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Lesson for Texas Tech: Bobcats Bite Cougars

Texas State beats up on UH, sets sights on Red Raiders

By Joe O'Connell, 9:12AM, Fri. Sep. 7, 2012

Lesson for Texas Tech: Bobcats Bite Cougars

Dear Texas Tech,
The rules have changed. See you Saturday.
Best, Coach Fran

For the big boys of college football, early-season games are about pummeling smaller schools, trying out new schemes and pumping up fans. Sometimes those underdogs fight back and come into halftime ahead. In the locker room, the big-time coach’s job is to remind his team who they are. Then they go back out and act like winners while the little guys roll over and play dead.

Thus was the expected script when Texas State opened the season last week at the University of Houston. The Bobcats were six-touchdown underdogs playing their first real game as a Football Bowl Subdivision team, but they entered the stadium like champions. Their first drive went eight plays and 65 yards capped by a 21-yard toss from lanky and shaggy Shaun Rutherford to bruising senior Marcus Curry. Houston responded with a 50-yard field goal.

Texas State’s offensive line was dwarfed by the Cougar defenders in average size, but the Bobcats created massive holes, including on the next drive for Curry to dance 73 yards to another touchdown. The run was chosen by ESPN Sportscenter as the No. 8 national play of the day.

Houston came back with what would be its only touchdown of the night when David Piland connected with Larry McDuffey who took off for 64 yards.

And that was just the first quarter. The Bobcats answered in the second stanza with Curry scoring from two yards out. Texas State added two field goals before the half and, more important, kept the Cougars from doing much of anything.

Halftime score: Texas State-27, Houston-10.

This is when underdogs play dead. Houston’s halftime adjustment was to angrily rush the line of scrimmage. It worked and the Bobcat offense went three and out. The Cougars then marched down the field on cue and found the end zone. But the guy catching the ball was a Bobcat defender. The best the Cougs could muster from the point on was a field goal. The Bobcats added one of their own and the 30-13 shocker was real.

Count me among the few outside the stadium who saw the game. I had to add a special package to get Comcast, and the live feed was blacked out, but I stuck around for the replay. What it showed was an almost total domination by the upstart Bobcats of a team that went 13-1 last year, albeit with a much better quarterback in Case Keenum.

It was so bad, that Houston offensive coordinator Mike Nesbitt resigned after the game.

Rutherford was supposed to share QB duties. Nope. He’s a keeper. So is the Bobcat defense and Chase Harper lived up his billing as one of the nation’s top tight ends, and probably the only one who plays a little defense for fun.

Texas State’s decision to rehire Dennis Franchione, who had wandered off to some other schools including Texas A&M and Alabama, also looks genius. The only slip I saw was a failure to adjust offensively to Houston’s aggressive defense in the third quarter. But that’s a quibble given that the Bobcats held the ball for more than 10 minutes in each of the 15-minute quarters, and Houston could manage only 1 of 13 third-down tries. The Bobcats even received 10 votes in the Associated Press poll—more than Texas A&M.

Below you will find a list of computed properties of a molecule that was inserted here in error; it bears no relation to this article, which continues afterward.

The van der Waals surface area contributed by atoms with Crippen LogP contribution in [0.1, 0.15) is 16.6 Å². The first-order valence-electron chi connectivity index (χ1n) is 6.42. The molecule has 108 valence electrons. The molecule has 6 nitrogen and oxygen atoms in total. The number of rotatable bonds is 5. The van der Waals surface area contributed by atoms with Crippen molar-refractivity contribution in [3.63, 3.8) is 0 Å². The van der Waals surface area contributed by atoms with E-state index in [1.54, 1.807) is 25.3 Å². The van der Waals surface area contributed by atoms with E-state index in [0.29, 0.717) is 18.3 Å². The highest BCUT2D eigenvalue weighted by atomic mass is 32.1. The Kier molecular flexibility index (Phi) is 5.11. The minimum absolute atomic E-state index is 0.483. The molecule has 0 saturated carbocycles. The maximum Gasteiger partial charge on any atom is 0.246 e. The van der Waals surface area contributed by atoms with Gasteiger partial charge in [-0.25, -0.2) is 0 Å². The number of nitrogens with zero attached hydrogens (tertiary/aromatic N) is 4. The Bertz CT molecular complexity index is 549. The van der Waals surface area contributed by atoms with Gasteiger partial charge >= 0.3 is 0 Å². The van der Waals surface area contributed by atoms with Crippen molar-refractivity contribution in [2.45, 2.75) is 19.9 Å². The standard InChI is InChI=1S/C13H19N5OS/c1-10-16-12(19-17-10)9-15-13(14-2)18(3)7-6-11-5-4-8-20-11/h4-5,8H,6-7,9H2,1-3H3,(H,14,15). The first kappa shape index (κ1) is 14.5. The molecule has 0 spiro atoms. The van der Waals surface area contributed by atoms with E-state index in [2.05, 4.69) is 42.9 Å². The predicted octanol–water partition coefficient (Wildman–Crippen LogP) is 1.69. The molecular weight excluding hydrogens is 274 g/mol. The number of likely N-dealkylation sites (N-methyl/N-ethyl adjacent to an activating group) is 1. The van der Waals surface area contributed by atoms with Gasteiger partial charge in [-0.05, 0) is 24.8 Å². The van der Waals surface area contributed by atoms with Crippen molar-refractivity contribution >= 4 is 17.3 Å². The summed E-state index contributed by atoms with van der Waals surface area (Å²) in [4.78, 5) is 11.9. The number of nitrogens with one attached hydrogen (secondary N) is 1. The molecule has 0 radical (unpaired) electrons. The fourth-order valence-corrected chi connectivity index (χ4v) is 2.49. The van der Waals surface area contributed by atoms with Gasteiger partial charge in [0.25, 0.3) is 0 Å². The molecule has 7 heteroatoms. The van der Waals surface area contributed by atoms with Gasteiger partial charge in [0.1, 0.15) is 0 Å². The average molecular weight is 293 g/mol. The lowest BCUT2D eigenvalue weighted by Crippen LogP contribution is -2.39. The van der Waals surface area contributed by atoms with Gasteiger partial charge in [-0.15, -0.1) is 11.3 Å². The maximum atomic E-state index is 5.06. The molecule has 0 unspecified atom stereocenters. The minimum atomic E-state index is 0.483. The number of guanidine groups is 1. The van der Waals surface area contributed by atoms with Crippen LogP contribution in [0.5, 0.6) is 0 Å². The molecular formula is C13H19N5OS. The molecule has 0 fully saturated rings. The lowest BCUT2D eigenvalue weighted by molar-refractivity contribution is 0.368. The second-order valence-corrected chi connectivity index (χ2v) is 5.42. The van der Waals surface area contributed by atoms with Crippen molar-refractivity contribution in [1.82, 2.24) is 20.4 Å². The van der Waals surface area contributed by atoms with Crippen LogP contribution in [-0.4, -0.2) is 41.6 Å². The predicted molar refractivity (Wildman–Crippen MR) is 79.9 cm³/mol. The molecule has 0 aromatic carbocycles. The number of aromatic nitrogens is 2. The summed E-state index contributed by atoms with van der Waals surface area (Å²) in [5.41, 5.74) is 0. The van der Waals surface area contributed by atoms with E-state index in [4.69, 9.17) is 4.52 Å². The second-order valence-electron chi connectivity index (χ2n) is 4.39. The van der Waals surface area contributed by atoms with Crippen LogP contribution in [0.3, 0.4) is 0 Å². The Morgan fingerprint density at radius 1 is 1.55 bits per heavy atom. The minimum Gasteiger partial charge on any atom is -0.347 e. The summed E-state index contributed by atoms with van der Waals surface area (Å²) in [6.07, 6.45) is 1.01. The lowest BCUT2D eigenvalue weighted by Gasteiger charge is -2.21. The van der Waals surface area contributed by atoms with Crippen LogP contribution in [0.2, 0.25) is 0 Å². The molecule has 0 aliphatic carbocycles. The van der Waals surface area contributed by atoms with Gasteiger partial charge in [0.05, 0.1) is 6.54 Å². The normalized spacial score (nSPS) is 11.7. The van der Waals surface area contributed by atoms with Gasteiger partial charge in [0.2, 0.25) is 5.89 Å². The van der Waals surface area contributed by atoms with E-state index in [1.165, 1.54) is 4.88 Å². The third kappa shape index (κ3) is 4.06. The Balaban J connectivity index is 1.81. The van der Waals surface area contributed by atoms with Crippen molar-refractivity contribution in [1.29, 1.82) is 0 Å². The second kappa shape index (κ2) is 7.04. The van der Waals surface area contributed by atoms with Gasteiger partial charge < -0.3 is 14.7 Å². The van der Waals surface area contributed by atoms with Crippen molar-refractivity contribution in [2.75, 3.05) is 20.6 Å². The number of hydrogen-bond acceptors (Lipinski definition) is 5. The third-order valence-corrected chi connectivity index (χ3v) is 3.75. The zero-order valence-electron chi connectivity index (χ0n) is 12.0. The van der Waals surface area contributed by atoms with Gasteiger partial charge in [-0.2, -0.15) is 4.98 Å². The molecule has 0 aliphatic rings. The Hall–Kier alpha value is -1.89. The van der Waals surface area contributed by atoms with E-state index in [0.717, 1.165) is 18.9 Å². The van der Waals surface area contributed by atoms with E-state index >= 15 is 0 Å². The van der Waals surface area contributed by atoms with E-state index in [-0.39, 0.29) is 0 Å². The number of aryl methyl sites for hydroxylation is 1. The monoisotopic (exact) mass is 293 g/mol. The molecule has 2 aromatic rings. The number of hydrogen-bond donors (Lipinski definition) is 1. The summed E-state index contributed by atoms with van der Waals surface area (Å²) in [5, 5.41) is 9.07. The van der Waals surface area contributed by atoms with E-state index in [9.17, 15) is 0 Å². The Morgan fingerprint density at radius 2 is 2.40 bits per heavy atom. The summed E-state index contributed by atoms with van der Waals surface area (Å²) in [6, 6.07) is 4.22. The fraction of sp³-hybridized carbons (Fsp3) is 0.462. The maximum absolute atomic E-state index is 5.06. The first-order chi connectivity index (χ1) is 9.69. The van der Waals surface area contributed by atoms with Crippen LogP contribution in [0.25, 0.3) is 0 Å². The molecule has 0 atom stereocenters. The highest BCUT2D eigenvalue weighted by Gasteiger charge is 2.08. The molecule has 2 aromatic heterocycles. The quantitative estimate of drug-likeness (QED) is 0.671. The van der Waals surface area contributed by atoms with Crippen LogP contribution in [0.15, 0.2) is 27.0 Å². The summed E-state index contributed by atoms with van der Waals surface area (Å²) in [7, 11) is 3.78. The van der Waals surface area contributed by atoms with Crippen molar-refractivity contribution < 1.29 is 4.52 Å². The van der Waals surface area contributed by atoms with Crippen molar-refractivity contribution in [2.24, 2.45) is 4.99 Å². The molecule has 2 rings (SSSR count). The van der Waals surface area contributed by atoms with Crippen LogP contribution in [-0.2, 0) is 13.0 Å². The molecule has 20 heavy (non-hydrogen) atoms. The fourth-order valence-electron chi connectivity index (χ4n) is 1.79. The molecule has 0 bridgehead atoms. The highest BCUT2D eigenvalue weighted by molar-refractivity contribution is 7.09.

So what of Texas Tech, which enters a newly enhanced, 30,000-seat Bobcat Stadium this Saturday in San Marcos? They pummeled Texas State 50-10 last year in Lubbock. Last week, Tech pounded Northwestern State 44-6 at home. Seth “Lonesome” Doege completed 23 of 34 passes for 199 yards—rather measly stats in the old days of coach and part-time pirate Mike Leach, but respectable in the new Tommy Tuberville era. Eric Stephens ran for two touchdowns, and, probably most daunting, the Tech defense held the Demons to 84 total yards of offense.

They’re a good team. But so are the Bobcats, who actually led Tech at the half last year 10-9, and were making a go of it in the third quarter before self-destructing. The Houston win is Texas State’s biggest victory in two decades, but they are still fighting for respect. The Austin and San Antonio daily papers ignored the game, picking up wire service coverage of it and then scrambling to give lip service this week. The Austin American-Statesman even misspelled Rutherford’s first name, confusing him, I can only assume, with former local weatherman Shawn Rutherford.

Tech is a two-touchdown favorite in the wake of the Houston win. If you’d bet $100 on Texas State last week, you might have come out $12,000 richer. This week? Look for some raucous tailgating in the parking lot, and perhaps the Bobcats’ other quarterback Tyler Arndt to play a bit. Don’t look for Texas State to roll over and play dead. That ain’t gonna happen.

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